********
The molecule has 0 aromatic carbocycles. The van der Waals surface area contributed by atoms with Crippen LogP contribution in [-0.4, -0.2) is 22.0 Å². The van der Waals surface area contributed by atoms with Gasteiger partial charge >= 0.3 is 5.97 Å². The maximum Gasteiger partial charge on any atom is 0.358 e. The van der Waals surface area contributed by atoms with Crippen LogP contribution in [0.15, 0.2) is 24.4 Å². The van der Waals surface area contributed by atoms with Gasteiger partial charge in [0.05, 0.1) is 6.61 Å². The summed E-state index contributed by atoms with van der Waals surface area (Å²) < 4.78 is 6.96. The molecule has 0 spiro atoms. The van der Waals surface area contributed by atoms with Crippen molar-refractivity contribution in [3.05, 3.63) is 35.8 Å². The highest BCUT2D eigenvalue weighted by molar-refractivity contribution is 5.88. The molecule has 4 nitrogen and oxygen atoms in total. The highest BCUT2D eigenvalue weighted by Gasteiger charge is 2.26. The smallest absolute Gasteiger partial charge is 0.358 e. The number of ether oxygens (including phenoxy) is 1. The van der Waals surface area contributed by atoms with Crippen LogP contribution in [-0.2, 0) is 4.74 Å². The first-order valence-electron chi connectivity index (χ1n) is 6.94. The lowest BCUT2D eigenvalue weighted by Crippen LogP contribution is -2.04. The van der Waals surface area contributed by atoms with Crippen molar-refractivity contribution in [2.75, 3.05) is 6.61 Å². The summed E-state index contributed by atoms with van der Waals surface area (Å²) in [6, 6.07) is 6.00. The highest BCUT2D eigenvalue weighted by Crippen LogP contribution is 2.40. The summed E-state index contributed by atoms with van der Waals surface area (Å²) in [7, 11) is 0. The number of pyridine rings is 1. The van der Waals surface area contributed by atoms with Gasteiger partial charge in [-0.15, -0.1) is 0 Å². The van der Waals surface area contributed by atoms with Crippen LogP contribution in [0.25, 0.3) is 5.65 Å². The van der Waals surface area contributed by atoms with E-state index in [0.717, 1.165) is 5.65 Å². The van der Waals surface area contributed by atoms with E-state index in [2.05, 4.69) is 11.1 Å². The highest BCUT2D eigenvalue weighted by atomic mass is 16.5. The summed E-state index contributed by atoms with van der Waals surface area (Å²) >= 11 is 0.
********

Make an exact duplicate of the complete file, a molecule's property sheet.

The molecule has 0 aromatic carbocycles. The van der Waals surface area contributed by atoms with Crippen LogP contribution in [-0.4, -0.2) is 22.0 Å². The van der Waals surface area contributed by atoms with Gasteiger partial charge >= 0.3 is 5.97 Å². The maximum Gasteiger partial charge on any atom is 0.358 e. The van der Waals surface area contributed by atoms with Crippen LogP contribution in [0.15, 0.2) is 24.4 Å². The van der Waals surface area contributed by atoms with Gasteiger partial charge in [0.05, 0.1) is 6.61 Å². The summed E-state index contributed by atoms with van der Waals surface area (Å²) < 4.78 is 6.96. The molecule has 0 spiro atoms. The van der Waals surface area contributed by atoms with Crippen molar-refractivity contribution in [3.05, 3.63) is 35.8 Å². The highest BCUT2D eigenvalue weighted by molar-refractivity contribution is 5.88. The molecule has 4 nitrogen and oxygen atoms in total. The highest BCUT2D eigenvalue weighted by Gasteiger charge is 2.26. The smallest absolute Gasteiger partial charge is 0.358 e. The number of ether oxygens (including phenoxy) is 1. The van der Waals surface area contributed by atoms with Crippen LogP contribution in [-0.2, 0) is 4.74 Å². The first-order valence-electron chi connectivity index (χ1n) is 6.94. The lowest BCUT2D eigenvalue weighted by Crippen LogP contribution is -2.04. The van der Waals surface area contributed by atoms with Crippen molar-refractivity contribution in [2.75, 3.05) is 6.61 Å². The summed E-state index contributed by atoms with van der Waals surface area (Å²) in [6, 6.07) is 6.00. The highest BCUT2D eigenvalue weighted by Crippen LogP contribution is 2.40. The summed E-state index contributed by atoms with van der Waals surface area (Å²) in [7, 11) is 0. The number of pyridine rings is 1. The van der Waals surface area contributed by atoms with Gasteiger partial charge in [-0.15, -0.1) is 0 Å². The van der Waals surface area contributed by atoms with Crippen LogP contribution in [0.25, 0.3) is 5.65 Å². The van der Waals surface area contributed by atoms with E-state index in [0.717, 1.165) is 5.65 Å². The van der Waals surface area contributed by atoms with E-state index in [2.05, 4.69) is 11.1 Å². The highest BCUT2D eigenvalue weighted by atomic mass is 16.5. The summed E-state index contributed by atoms with van der Waals surface area (Å²) >= 11 is 0.